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Color Blindness Diagnosis Shawnee KS

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Louis J Badeen
(913) 492-0021
10600 Quivira Rd
Overland Park, KS
Specialty
Ophthalmology

Data Provided By:
Robert A Rymer
(913) 362-3210
8901 W 74th St
Shawnee Mission, KS
Specialty
Ophthalmology

Data Provided By:
King Y Lee
(913) 362-7800
8901 W 74th St
Shawnee Mission, KS
Specialty
Ophthalmology

Data Provided By:
Jodianne Therese Carter
(913) 362-3210
8901 W 74th St
Shawnee Mission, KS
Specialty
Ophthalmology

Data Provided By:
Bradley Raymond Kwapiszeski
(913) 362-3210
8901 W 74th St
Shawnee Mission, KS
Specialty
Ophthalmology

Data Provided By:
Robert Wayne Thompson
(913) 631-7700
11005 W 60th St Ste 210
Shawnee, KS
Specialty
Ophthalmology

Data Provided By:
Dean Holliday
(913) 362-8822
8857 W 75th St
Overland Park, KS
Specialty
Ophthalmology

Data Provided By:
Marc Michel Whitacre
(913) 362-3210
8901 W 74th St
Shawnee Mission, KS
Specialty
Ophthalmology

Data Provided By:
Joseph Nicholas Simone
(913) 362-3210
8901 W 74th St
Shawnee Mission, KS
Specialty
Ophthalmology

Data Provided By:
Sujote David
(913) 299-8800
8919 Parallel Pkwy
Kansas City, KS
Specialty
Ophthalmology

Data Provided By:
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Color Blindness Diagnoses and Treatments

Colorblindness is a deficiency in the way colors are seen. With this vision problem, a person has difficulty distinguishing between certain colors, such as red and green or blue and yellow. Red-green color deficiency is by far the most common form of color blindness; less common is the blue-yellow deficiency. It is extremely rare to not be able to distinguish any color at all-this disease is called achromatopsia and usually accompanies other serious eye problems.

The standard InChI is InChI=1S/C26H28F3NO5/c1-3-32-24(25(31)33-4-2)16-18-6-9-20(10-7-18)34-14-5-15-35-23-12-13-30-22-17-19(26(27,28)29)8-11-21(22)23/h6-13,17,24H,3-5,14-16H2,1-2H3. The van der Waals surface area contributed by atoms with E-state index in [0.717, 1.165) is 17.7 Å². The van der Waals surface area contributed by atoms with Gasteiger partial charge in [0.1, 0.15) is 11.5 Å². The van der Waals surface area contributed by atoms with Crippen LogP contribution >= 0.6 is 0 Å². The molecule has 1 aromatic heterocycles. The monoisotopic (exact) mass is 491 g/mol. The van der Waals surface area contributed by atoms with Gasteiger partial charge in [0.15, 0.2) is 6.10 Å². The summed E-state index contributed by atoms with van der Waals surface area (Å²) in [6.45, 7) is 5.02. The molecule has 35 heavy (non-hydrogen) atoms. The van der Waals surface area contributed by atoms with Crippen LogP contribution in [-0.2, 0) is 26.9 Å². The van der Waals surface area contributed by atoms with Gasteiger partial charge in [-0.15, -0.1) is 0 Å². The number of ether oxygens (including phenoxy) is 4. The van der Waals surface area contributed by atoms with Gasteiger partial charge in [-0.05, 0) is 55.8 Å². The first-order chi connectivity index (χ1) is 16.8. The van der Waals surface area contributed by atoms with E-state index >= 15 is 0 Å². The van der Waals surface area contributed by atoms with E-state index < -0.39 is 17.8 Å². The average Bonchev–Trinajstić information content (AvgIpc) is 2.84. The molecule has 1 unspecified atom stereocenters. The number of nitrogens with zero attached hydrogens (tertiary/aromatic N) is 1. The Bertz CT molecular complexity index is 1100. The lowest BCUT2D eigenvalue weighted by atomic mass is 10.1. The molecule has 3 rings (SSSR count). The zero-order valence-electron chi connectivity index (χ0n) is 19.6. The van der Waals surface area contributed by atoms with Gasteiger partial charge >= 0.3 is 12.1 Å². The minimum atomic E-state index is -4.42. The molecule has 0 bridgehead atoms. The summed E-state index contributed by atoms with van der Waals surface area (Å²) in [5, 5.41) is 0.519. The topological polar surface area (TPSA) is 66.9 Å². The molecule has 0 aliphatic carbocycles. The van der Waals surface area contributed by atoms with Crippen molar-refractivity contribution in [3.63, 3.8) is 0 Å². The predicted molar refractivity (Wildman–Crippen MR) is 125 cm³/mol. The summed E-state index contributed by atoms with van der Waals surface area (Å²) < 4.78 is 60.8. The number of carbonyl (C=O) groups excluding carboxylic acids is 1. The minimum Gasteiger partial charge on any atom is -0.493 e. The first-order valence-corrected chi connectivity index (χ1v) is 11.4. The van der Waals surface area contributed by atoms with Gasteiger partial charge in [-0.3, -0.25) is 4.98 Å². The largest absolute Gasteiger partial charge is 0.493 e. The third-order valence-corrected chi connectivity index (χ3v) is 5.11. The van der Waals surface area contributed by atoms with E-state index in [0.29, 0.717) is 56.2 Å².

The cone cells of the retina are responsible for allowing us to see color. Each cone contains a specific pigment-either red, green, or blue. Color blindness occurs when one of those color pigments is missing or defective. The deficiency may be partial (affecting only some shades of a color) or complete (affecting all shades of the color). Color blindness sometimes occurs after a person is born. Some other diseases that can lead to color blindness include retinis pigmentosa, optic neuropathy, Alzheimer's, diabetes, glaucoma, leukemia, liver disease, alcoholism, age related macular degeneration, multiple sclerosis, Parkinson's, and sickle cell anemia. Injuries or strokes that damage the retina, optic nerve, or particular areas of the brain can also lead to color blindness. Some medications, such as certain antibiotics, barbituates, anit-tuberculosis drugs, high blood pressure meds, and several medications used to treat autoimmune and psychiatric problems, can cause color vision changes as well.

Symptoms You May Experience:
Certain colors may appear gray, or two colors that appear different to normal people may appear similar to a person with color blindness. People who are born with color vision problems may not notice the difficulty that they have in distinguishing certain colors when they are young...

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